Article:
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Goldston hunter kills trophy buck, proves game management works

A hunter with an itchy trigger finger may have a hard time letting any buck pass. But, after dropping a 14-point, 200-pound Chatham County bruiser on November 10th, Edward Diver of Goldston proves that you can harvest trophy bucks in your own backyard if you let them go and let them grow.

Yesterday at 10:30 am

Hunter kills Wayne County 14-point buck

A move to higher ground was the ticket to success for a Rosewood hunter during the two weeks of wet weather that ushered in the eastern blackpowder season. On October 4, John Mercer overcame a malfunctioning muzzleloader and dropped his biggest buck to date, a 14-point Wayne County beast that carried a gross green-score of 183.88 inches.

October 29 at 6:45 am

Gibsonville hunter downs 200-pound, 16-point buck

After a gut wrenching standoff last Sunday, Gibsonville hunter Shane Phillips got a second chance on a Rockingham County buck that he actually wounded last year during rifle season. On this occasion, he delivered a perfect shot that would seal the fate of a full velvet 16-point that weighed in over 200-pounds with an unofficial green score of 191 4/8-inches gross.

“I was in the stand between 4:30 and 4:45, said Phillips. “I had a couple of small does and bucks come out in the field, it was an average hunt.”

The average hunt suddenly took a turn for the worse when the wind changed direction. “They could smell me and they bolted,” said Phillips. “I didn’t know if the hunt was over, so I just started grunting and bleating.”

October 26 at 12:01 pm

Wilmington angler catches 98-pound wahoo off of Carolina Beach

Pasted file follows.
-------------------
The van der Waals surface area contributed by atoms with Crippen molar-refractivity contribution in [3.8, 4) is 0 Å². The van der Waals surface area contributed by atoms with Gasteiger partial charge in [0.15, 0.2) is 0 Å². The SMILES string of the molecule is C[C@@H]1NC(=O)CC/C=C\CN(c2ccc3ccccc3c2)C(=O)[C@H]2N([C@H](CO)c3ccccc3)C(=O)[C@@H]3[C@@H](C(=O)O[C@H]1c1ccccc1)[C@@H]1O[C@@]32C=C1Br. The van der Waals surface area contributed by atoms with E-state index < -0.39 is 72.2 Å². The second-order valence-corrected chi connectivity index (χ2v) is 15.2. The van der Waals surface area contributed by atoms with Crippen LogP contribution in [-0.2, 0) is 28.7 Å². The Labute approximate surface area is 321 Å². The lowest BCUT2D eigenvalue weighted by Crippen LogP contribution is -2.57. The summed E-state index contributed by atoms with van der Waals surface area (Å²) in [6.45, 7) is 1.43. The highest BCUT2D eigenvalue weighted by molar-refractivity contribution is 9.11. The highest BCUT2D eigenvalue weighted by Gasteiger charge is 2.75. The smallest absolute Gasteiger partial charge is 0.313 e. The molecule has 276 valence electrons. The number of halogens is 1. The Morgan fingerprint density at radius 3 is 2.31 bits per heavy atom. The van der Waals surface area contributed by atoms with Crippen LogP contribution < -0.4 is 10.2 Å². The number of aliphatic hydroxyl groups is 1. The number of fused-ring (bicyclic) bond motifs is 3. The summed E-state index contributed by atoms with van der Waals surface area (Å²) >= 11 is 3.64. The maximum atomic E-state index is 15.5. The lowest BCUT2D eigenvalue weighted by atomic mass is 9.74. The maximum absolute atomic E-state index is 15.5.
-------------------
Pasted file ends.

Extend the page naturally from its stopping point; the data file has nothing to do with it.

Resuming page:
When Filipe Balbino of Wilmington gathered visiting friends and family last Saturday for a relaxing fishing trip, he wasn’t planning on doing battle with a nearly triple digit wahoo. However, while trolling for king mackerel near Carolina Beach, his crew decked a 72-inch, 98.2 pound beast that struck not one, but two of his king rigs.

After stopping to net a morning’s supply of fresh pogies outside of Carolina Beach Inlet, Balbino set sail with his 6-man crew to a king mackerel hotspot. Resting 10 miles offshore, the 10-Mile Boxcars is an artificial reef submerged in 60 feet of water and comprised of 10 railroad boxcars plus chunks of concrete.

October 22 at 9:29 am

Moriah hunter kills trophy 12-point buck

When a man turns his passion for deer hunting into a family affair, he reserves the right to drop a nice one every once in a while himself. After his wife, Jennifer, killed a 158 6/8-inch buck on opening day, and his son, Brayden, took another big buck a few days later, Kevin Morris of Moriah bagged a 12-pointer for himself on Sept. 24 that scored 146 ½ inches.

“I’d rather see them shoot,” said Morris, “but I picked this one out this year and said he’s gonna be mine.

September 30 at 6:45 am

Lucky 13: 13-point buck makes 13th birthday special for Chatham County hunter

Nothing is better than getting what you want for your birthday, even if it’s a day late. That’s exactly what happened for Caleb Davis, a Lexington teen who downed a 13-point Chatham County buck on September 21st, a day after his 13th birthday.

“I picked the boys up from school and thought it would be a good day to go hunting,” said Jimmy Davis, Caleb’s father. “But, one of the boys didn’t have his hunting clothes, so we had to go back home to get them.” 

September 25 at 12:18 am

Angler lands 156-pound tarpon from Jolly Roger Pier

Jolly Roger Pier in Topsail Beach was the site of a flurry of tarpon activity last weekend as the silver kings chased mullet along beaches. The largest fish came on Sunday, Aug. 30, when Justin Avery of Creedmoor decked a tarpon that measured 78 ½ inches long with a girth of 35 5/8 inches. The Bonefish and Tarpon Trust weight calculator estimated the fish at 156 pounds.

Avery, who had hooked and lost a tarpon on Saturday, came back Sunday with full intentions of redemption. Although technically pin-rigging for king mackerel, he admits that a tarpon was his target.

September 08 at 12:01 pm

Gimme those baitfish crunchin' thermocline blues

Contrary to popular belief, blue catfish are not just bottom-feeders.  Once the lowest layer of water is depleted of oxygen in late summer, big blues have to change their game plan. Guide Zakk Royce of Murfreesboro consistently puts them in the boat by suspending cut bait with slip bobbers. Follow his tips to dial in on the thermocline bite. 

August 30 at 9:34 pm